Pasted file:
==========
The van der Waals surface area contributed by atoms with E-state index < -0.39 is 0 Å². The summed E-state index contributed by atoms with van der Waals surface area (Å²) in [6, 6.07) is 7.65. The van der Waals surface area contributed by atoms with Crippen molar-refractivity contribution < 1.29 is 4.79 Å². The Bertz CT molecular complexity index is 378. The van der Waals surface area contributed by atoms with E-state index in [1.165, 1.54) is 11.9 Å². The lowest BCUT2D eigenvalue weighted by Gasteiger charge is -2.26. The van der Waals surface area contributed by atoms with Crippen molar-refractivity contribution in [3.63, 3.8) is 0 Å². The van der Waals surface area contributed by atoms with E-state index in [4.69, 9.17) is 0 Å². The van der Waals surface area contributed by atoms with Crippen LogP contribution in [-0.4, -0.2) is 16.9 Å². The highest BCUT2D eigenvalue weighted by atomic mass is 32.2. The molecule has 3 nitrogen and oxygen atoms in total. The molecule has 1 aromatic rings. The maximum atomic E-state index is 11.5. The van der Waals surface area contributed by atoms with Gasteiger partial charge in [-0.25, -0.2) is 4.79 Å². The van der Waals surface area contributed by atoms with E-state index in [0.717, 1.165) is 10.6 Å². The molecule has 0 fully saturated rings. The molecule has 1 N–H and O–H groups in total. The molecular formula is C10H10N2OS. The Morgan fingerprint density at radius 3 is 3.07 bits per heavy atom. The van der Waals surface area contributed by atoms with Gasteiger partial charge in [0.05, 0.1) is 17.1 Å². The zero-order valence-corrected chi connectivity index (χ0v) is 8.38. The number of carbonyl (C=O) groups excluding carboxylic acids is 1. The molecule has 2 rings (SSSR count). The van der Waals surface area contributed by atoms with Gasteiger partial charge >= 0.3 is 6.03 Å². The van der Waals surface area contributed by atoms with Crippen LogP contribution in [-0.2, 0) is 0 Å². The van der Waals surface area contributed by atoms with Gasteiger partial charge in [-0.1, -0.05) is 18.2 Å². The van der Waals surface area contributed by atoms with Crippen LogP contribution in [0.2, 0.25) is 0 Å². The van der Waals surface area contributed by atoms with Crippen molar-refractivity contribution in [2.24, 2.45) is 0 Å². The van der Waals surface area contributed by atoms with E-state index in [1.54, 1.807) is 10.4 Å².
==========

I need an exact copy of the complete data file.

The van der Waals surface area contributed by atoms with E-state index < -0.39 is 0 Å². The summed E-state index contributed by atoms with van der Waals surface area (Å²) in [6, 6.07) is 7.65. The van der Waals surface area contributed by atoms with Crippen molar-refractivity contribution < 1.29 is 4.79 Å². The Bertz CT molecular complexity index is 378. The van der Waals surface area contributed by atoms with E-state index in [1.165, 1.54) is 11.9 Å². The lowest BCUT2D eigenvalue weighted by Gasteiger charge is -2.26. The van der Waals surface area contributed by atoms with Crippen molar-refractivity contribution in [3.63, 3.8) is 0 Å². The van der Waals surface area contributed by atoms with E-state index in [4.69, 9.17) is 0 Å². The van der Waals surface area contributed by atoms with Crippen LogP contribution in [-0.4, -0.2) is 16.9 Å². The highest BCUT2D eigenvalue weighted by atomic mass is 32.2. The molecule has 3 nitrogen and oxygen atoms in total. The molecule has 1 aromatic rings. The maximum atomic E-state index is 11.5. The van der Waals surface area contributed by atoms with Gasteiger partial charge in [-0.25, -0.2) is 4.79 Å². The van der Waals surface area contributed by atoms with E-state index in [0.717, 1.165) is 10.6 Å². The molecule has 0 fully saturated rings. The molecule has 1 N–H and O–H groups in total. The molecular formula is C10H10N2OS. The Morgan fingerprint density at radius 3 is 3.07 bits per heavy atom. The van der Waals surface area contributed by atoms with Gasteiger partial charge in [0.05, 0.1) is 17.1 Å². The zero-order valence-corrected chi connectivity index (χ0v) is 8.38. The number of carbonyl (C=O) groups excluding carboxylic acids is 1. The molecule has 2 rings (SSSR count). The van der Waals surface area contributed by atoms with Gasteiger partial charge >= 0.3 is 6.03 Å². The van der Waals surface area contributed by atoms with Crippen LogP contribution in [-0.2, 0) is 0 Å². The van der Waals surface area contributed by atoms with Gasteiger partial charge in [-0.1, -0.05) is 18.2 Å². The van der Waals surface area contributed by atoms with Crippen LogP contribution in [0.2, 0.25) is 0 Å². The van der Waals surface area contributed by atoms with Crippen molar-refractivity contribution in [2.24, 2.45) is 0 Å². The van der Waals surface area contributed by atoms with E-state index in [1.54, 1.807) is 10.4 Å².